23 Pages

# Business Statistics Bank

Course Number: BUS 30.2, Fall 2007

College/University: CUNY Brooklyn

Word Count: 6361

Rating:

###### Document Preview

Introduction and Data Collection 1 CHAPTER 1: INTRODUCTION AND DATA COLLECTION 1. The process of using sample statistics to draw conclusions about true population parameters is called a) statistical inference. b) the scientific method. c) sampling. d) descriptive statistics. ANSWER: a TYPE: MC DIFFICULTY: Easy KEYWORDS: inferential statistics 2. Those methods involving the collection, presentation, and...

##### Unformatted Document Excerpt
Coursehero >> New York >> CUNY Brooklyn >> BUS 30.2

Course Hero has millions of student submitted documents similar to the one
below including study guides, practice problems, reference materials, practice exams, textbook help and tutor support.

Course Hero has millions of student submitted documents similar to the one below including study guides, practice problems, reference materials, practice exams, textbook help and tutor support.

Find millions of documents on Course Hero - Study Guides, Lecture Notes, Reference Materials, Practice Exams and more. Course Hero has millions of course specific materials providing students with the best way to expand their education.

Below is a small sample set of documents:

CUNY Brooklyn - BUS - 30.2
26Presenting Data in Tables and ChartsCHAPTER 2: PRESENTING DATA IN TABLES AND CHARTSTABLE 2-1 An insurance company evaluates many numerical variables about a person before deciding on an appropriate rate for automobile insurance. A representative from
CUNY Brooklyn - BUS - 30.2
Numerical Descriptive Measures65CHAPTER 3: NUMERICAL DESCRIPTIVE MEASURES1. Which of the following statistics is not a measure of central tendency? a) arithmetic mean b) median c) mode d) Q3 ANSWER: d TYPE: MC DIFFICULTY: Easy KEYWORDS: measure of cent
CUNY Brooklyn - BUS - 30.2
Basic Probability91CHAPTER 4: BASIC PROBABILITY1. If two events are collectively exhaustive, what is the probability that one or the other occurs? a) 0 b) 0.50 c) 1.00 d) Cannot be determined from the information given. ANSWER: c TYPE: MC DIFFICULTY: E
CUNY Brooklyn - BUS - 30.2
Some Important Discrete Probability Distributions123CHAPTER 5: SOME IMPORTANT DISCRETE PROBABILITY DISTRIBUTIONS1. Thirty-six of the staff of 80 teachers at a local intermediate school are certified in CardioPulmonary Resuscitation (CPR). In 180 days o
CUNY Brooklyn - BUS - 30.2
The Normal Distribution and Other Continuous Distributions 153CHAPTER 6: THE NORMAL DISTRIBUTION AND OTHER CONTINUOUS DISTRIBUTIONS1. In its standardized form, the normal distribution a) has a mean of 0 and a standard deviation of 1. b) has a mean of 1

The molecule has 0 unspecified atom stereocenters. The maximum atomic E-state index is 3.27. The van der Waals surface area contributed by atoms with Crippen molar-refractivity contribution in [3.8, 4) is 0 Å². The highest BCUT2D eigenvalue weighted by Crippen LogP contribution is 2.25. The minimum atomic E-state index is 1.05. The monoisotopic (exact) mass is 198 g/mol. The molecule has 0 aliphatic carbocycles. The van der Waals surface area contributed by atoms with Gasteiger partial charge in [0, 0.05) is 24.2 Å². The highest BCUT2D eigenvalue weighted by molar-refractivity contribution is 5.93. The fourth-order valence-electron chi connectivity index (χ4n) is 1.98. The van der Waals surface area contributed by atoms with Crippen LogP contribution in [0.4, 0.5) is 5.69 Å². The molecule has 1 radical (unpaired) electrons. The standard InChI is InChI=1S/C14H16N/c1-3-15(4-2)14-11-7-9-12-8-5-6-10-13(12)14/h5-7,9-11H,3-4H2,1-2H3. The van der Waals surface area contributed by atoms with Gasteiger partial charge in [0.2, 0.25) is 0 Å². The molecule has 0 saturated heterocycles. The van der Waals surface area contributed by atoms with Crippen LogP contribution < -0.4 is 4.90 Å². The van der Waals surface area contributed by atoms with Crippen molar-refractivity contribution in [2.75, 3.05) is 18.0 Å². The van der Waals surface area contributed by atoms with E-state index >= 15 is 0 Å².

CUNY Brooklyn - BUS - 30.2
Sampling Distributions 187CHAPTER 7: SAMPLING AND SAMPLING DISTRIBUTIONS1. Sampling distributions describe the distribution of a) parameters. b) statistics. c) both parameters and statistics. d) neither parameters nor statistics. ANSWER: b TYPE: MC DIFF
CUNY Brooklyn - BUS - 30.2
224Confidence Interval EstimationCHAPTER 8: CONFIDENCE INTERVAL ESTIMATION1. The width of a confidence interval estimate for a proportion will be a) narrower for 99% confidence than for 95% confidence. b) wider for a sample size of 100 than for a sampl
CUNY Brooklyn - BUS - 30.2
Fundamentals of Hypothesis Testing: One-Sample Tests5CHAPTER 9: FUNDAMENTALS OF HYPOTHESIS TESTING: ONE-SAMPLE TESTS1. Which of the following would be an appropriate null hypothesis? a) The mean of a population is equal to 55. b) The mean of a sample i
CUNY Brooklyn - BUS - 30.2
Two-Sample Tests43CHAPTER 10: TWO-SAMPLE TESTS1. The t test for the difference between the means of 2 independent populations assumes that therespective a) sample sizes are equal. b) sample variances are equal. c) populations are approximately normal.
CUNY Brooklyn - BUS - 30.2
86Analysis of VarianceCHAPTER 11: ANALYSIS OF VARIANCE1. In a one-way ANOVA, if the computed F statistic exceeds the critical F value we may a) reject H0 since there is evidence all the means differ. b) reject H0 since there is evidence of a treatment
CUNY Brooklyn - BUS - 30.2
Chi-Square Tests and Nonparametric Tests123CHAPTER 12: CHI-SQUARE TESTS AND NONPARAMETRIC TESTS1. When testing for independence in a contingency table with 3 rows and 4 columns, there are _ degrees of freedom. a) 5 b) 6 c) 7 d) 12 ANSWER: b TYPE: MC DI
CUNY Brooklyn - BUS - 30.2
174Simple Linear RegressionCHAPTER 13: SIMPLE LINEAR REGRESSION1. The Y-intercept (b0) represents the a) predicted value of Y when X = 0. b) change in estimated average Y per unit change in X. c) predicted value of Y.d) variation around the sample reg